There are many countries in the world where bosses, subordinates, and colleagues give gifts and money to each other, right? Is there such a culture in Japan? Let me tell you what you should know.
Let's talk in order from January. January is called New Year（お正月） in Japan.
It is customary for all relatives to get together and give money called New Year's gifts (money) from parents to their children. This is a custom between family members and relatives, and it is not necessary to implement it at work. I think he will be surprised if his boss gives money to his subordinates
February has Valentine's Day. About 10 to 20 years ago, in Japan, it was customary for female employees to buy chocolates or make them by hand and distribute them to employees.
Nowadays, some companies retain that custom, but it's almost gone. Employees are free to prepare and hand over chocolates. It's not an event that must be held reliably
March is the season for personnel change announcements for April 1. In Japan, where jobs are rotated on a regular basis, there will be colleagues who will change jobs from April 1st.
In this case, a welcome party or a farewell party is often held. At that time, we may prepare gifts for bosses and colleagues who are moving to another workplace. This is not the case in all cases, but in many cases the workplace representative will prepare the present and everyone will bear the cost equally.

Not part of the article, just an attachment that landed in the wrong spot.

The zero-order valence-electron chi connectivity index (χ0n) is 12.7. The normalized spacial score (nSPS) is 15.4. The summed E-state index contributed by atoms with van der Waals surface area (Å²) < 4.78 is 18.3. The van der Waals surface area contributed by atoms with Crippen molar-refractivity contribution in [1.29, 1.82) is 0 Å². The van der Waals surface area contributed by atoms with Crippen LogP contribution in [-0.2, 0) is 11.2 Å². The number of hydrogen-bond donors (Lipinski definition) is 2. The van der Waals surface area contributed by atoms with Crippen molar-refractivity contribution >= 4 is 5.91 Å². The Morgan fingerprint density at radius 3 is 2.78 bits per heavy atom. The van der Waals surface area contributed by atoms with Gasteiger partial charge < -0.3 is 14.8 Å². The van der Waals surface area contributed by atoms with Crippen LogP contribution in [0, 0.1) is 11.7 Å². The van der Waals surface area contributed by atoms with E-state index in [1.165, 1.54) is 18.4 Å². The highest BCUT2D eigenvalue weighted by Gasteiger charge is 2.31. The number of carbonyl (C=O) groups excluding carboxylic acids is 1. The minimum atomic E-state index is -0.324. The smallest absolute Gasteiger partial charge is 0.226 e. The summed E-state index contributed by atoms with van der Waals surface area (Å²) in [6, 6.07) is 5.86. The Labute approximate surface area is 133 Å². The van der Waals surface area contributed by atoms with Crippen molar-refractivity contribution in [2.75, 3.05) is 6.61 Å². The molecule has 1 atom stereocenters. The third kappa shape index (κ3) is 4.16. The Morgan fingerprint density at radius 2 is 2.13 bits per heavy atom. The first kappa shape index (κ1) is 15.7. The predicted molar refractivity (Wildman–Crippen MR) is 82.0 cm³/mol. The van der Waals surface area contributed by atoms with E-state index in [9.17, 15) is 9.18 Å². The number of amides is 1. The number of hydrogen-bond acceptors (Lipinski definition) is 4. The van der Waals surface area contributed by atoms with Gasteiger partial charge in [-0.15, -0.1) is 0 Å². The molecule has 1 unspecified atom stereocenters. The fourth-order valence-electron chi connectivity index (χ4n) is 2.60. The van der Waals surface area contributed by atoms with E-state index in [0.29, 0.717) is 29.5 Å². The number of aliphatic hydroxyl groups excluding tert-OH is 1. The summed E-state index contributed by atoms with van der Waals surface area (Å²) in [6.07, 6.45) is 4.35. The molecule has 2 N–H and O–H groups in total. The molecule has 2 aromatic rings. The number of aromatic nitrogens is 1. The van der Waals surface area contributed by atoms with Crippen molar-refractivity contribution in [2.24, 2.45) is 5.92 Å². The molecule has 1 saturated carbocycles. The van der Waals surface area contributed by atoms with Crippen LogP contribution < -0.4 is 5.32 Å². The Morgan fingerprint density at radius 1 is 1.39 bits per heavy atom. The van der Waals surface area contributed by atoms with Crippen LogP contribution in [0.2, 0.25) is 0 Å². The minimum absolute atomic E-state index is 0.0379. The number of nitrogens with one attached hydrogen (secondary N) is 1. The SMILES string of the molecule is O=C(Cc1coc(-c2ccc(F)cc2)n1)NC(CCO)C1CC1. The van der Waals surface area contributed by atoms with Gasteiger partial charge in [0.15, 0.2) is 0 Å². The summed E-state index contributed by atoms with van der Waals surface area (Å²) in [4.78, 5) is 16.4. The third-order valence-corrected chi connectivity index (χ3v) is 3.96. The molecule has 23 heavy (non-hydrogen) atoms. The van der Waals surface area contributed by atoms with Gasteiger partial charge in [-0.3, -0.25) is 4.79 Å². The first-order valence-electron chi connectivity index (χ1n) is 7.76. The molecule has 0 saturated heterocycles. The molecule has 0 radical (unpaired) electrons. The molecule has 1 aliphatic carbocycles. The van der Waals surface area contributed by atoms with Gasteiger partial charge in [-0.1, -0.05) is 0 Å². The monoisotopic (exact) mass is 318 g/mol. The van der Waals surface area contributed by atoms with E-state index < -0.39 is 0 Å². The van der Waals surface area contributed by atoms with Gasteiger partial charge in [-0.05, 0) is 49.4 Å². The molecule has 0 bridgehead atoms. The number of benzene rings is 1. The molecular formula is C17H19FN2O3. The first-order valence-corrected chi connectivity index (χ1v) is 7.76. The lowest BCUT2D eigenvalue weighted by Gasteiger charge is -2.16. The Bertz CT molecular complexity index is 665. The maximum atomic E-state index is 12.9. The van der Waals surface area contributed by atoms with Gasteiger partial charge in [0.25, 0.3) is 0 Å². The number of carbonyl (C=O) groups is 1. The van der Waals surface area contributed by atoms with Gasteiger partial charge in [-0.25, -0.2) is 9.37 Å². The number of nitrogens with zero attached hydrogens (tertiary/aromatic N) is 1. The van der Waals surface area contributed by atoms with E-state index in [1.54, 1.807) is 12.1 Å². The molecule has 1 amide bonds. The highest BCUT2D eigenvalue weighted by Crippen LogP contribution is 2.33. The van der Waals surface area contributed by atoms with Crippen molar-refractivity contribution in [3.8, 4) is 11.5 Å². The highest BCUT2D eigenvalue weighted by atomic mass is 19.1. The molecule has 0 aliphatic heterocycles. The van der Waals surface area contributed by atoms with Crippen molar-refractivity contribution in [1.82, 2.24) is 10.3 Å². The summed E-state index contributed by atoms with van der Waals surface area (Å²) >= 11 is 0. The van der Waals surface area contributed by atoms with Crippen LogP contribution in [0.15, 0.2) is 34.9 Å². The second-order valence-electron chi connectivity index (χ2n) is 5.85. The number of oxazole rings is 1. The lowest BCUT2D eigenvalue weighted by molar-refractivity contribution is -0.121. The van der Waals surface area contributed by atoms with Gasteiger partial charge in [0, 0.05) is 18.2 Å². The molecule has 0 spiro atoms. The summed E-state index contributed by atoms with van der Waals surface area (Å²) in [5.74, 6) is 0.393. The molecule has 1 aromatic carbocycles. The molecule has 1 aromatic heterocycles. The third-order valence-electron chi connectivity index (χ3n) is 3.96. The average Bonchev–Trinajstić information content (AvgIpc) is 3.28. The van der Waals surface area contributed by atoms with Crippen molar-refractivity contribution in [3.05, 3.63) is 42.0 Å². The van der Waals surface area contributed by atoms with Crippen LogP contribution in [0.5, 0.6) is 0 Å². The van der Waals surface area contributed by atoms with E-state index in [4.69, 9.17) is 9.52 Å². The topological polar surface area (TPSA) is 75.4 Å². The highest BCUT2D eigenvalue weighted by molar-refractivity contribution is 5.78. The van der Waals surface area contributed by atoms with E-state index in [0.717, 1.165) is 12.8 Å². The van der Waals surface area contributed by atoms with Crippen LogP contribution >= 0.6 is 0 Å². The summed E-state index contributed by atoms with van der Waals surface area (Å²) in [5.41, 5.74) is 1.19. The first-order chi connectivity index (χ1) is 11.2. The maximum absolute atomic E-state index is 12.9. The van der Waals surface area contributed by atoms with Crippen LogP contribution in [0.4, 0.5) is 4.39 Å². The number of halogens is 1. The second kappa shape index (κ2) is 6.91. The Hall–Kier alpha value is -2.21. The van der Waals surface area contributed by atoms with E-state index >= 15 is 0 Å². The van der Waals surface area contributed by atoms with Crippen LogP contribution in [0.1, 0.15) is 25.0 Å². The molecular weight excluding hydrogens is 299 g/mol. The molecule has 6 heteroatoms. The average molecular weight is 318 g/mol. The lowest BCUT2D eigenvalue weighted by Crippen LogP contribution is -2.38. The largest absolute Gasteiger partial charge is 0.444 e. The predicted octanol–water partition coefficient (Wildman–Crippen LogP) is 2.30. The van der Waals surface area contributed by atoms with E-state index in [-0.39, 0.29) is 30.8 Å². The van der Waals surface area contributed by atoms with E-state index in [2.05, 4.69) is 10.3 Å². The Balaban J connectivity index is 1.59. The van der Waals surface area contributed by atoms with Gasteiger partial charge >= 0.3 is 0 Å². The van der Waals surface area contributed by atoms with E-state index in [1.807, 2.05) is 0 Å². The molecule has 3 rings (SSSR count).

In Japan, where many companies adopt a fiscal year starting in April, April is often the beginning of a new system. As soon as April is over, we will enter a long vacation called Golden Week. It's just a long vacation that happens to be a lot of holidays, so there aren't any events like Asian water festivals or Western Christmas.
July and August have long summer vacations. Since it is Japan, the long term is about one week. You don't get a month off like you do in European countries.
The important thing here is the existence of souvenirs（お土産）. Many Japanese return home during the Obon （お盆）holidays. Buying and distributing souvenirs from this hometown is a Japanese tradition. Of course, this does not mean that you have to buy and distribute souvenirs. You are free to buy souvenirs or not. However, you will be more pleased if you buy and distribute souvenirs, and you will have the advantage of making friends with your colleagues.
Last but not least, December has Christmas. Is it good to give a gift for Christmas? Can I give you a gift? Japan is relatively fond of Christmas and may have Christmas parties at work place. However, there is no custom of personally giving Christmas gifts to colleagues at workplace. If you have a Christmas party, it's a good idea to give out something that isn't expensive.
In conclusion, in Japan, there is always no event or culture to give money or gifts to your boss or colleagues. At each small event, if you feel like it, it's a good idea to give out less expensive things to your team members.